E3 Federal Solutions is among the finalists for the Northern Virginia Chamber of Commerce and Professional Services Council’s annual Greater Washington Government Contractor Awards in the Contractor of the Year category for companies between $75 million and $300 million. The winners will be announced at an awards program Nov. 5.
WashingtonExec spoke with founder and CEO Everett Johnson about E3’s biggest recent achievement, the company’s approach to employee engagement and millennials, and how the business has been able to grow.
WashingtonExec: What is your organization’s growth plan over the next three to five years?
Johnson: E3’s plan is to double in size within the next five years. We will continue expanding into technical support areas within the Department of Defense, specifically our systems engineering and technical assistance services, by focusing on the areas of research and development and science and technology. We also plan to drive efficiencies in our program management support services as we further develop our data-driven decision-making and data visualization capabilities, which enable our clients to achieve operational excellence.
WashingtonExec: How has your business been able to grow as the federal market contracts?
Johnson: E3 is very consistent and disciplined in our business development and capture process. We have put a lot of focus on effectively leveraging resources and are structured in where we decide to pursue new business to maximize our chance of winning. Our approach is systematic and rigorous, but we are also flexible and willing to adapt to the changing marketplace. Our business development and capture process, along with consistent delivery excellence, has really helped us do well in a challenging market.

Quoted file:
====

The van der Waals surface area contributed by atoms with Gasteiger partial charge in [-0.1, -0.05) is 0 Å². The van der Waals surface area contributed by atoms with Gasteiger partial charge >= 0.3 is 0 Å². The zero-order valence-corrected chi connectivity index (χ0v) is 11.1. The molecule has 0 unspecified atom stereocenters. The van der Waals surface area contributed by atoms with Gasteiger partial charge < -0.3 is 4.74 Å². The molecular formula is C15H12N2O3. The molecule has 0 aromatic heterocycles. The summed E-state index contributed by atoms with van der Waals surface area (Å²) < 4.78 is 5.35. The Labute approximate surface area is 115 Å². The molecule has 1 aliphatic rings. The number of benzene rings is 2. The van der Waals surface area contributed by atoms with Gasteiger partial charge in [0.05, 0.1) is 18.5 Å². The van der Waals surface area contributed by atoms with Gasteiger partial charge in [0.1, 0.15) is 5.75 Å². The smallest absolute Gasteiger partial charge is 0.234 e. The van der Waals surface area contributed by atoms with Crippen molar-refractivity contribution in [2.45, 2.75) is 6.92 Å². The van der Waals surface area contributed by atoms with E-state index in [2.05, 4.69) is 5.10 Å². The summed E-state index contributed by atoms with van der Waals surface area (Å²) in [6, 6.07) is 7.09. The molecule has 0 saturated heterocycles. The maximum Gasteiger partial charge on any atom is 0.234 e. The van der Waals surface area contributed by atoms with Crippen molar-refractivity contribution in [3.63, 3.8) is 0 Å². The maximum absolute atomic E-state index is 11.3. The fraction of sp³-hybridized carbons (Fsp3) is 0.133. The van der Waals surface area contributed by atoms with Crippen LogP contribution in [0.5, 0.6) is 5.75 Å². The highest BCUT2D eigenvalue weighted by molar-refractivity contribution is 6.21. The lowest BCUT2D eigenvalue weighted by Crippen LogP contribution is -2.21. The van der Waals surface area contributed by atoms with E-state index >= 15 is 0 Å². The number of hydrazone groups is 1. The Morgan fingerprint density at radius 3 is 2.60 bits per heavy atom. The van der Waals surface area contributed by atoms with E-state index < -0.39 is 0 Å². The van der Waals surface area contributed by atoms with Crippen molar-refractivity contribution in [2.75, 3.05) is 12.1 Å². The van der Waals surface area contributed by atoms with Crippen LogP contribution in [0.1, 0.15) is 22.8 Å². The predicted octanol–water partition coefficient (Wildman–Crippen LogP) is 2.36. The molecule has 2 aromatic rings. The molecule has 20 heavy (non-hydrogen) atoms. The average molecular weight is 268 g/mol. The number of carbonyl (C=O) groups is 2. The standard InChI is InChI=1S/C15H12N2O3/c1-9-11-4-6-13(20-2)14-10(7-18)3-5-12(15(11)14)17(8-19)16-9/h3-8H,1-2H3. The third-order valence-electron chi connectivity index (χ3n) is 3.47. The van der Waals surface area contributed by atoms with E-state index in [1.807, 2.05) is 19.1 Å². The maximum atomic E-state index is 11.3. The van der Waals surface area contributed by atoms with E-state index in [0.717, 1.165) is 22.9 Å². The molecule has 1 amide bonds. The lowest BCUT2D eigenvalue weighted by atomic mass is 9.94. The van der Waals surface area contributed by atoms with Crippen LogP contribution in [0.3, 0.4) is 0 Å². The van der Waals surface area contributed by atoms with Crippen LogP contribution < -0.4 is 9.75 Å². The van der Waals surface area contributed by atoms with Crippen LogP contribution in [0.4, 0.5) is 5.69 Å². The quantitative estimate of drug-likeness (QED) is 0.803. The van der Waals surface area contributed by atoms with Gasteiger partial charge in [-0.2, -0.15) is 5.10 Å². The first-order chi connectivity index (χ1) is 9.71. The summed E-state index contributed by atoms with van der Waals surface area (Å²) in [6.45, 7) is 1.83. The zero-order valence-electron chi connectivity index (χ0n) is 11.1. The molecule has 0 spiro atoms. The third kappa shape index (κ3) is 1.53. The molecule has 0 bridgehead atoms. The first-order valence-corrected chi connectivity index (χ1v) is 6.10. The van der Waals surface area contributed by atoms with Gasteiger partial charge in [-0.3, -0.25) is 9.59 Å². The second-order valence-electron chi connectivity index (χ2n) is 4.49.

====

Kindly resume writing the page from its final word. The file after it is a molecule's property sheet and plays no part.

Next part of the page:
WashingtonExec: What is the fastest-growing component of your business?
Johnson: Our defense market has been the fastest between organic growth and new business. In just five years, our revenue more than quadrupled within the defense division, which also includes about 40 percent of our current workforce. Our work at the Department of Defense also led to the establishment of E3’s Systems Engineering and Technical Assistance solution offering, which covers a wide range of technical and support capabilities. This has allowed E3 to leverage subject matter expertise in both the defense and homeland security markets while expanding our ability to contribute to national security missions across multiple agencies.
WashingtonExec: What was your organization’s largest accomplishment in the last 12 to 18 months?
Johnson: This one is easy — winning the Defense Advanced Research Projects Agency Technical and Analytical Support Services as one of seven awardees was a huge accomplishment for E3. This is a completely unrestricted IDIQ valued at $850 million where we were the only non-incumbent company to win. It really showed us that we can compete effectively in the unrestricted environment with very formidable competitors and established us a strong up-and-coming mid-tier firm. We’re looking forward to winning work on the task orders as they are released, but this IDIQ win was a really big deal for E3.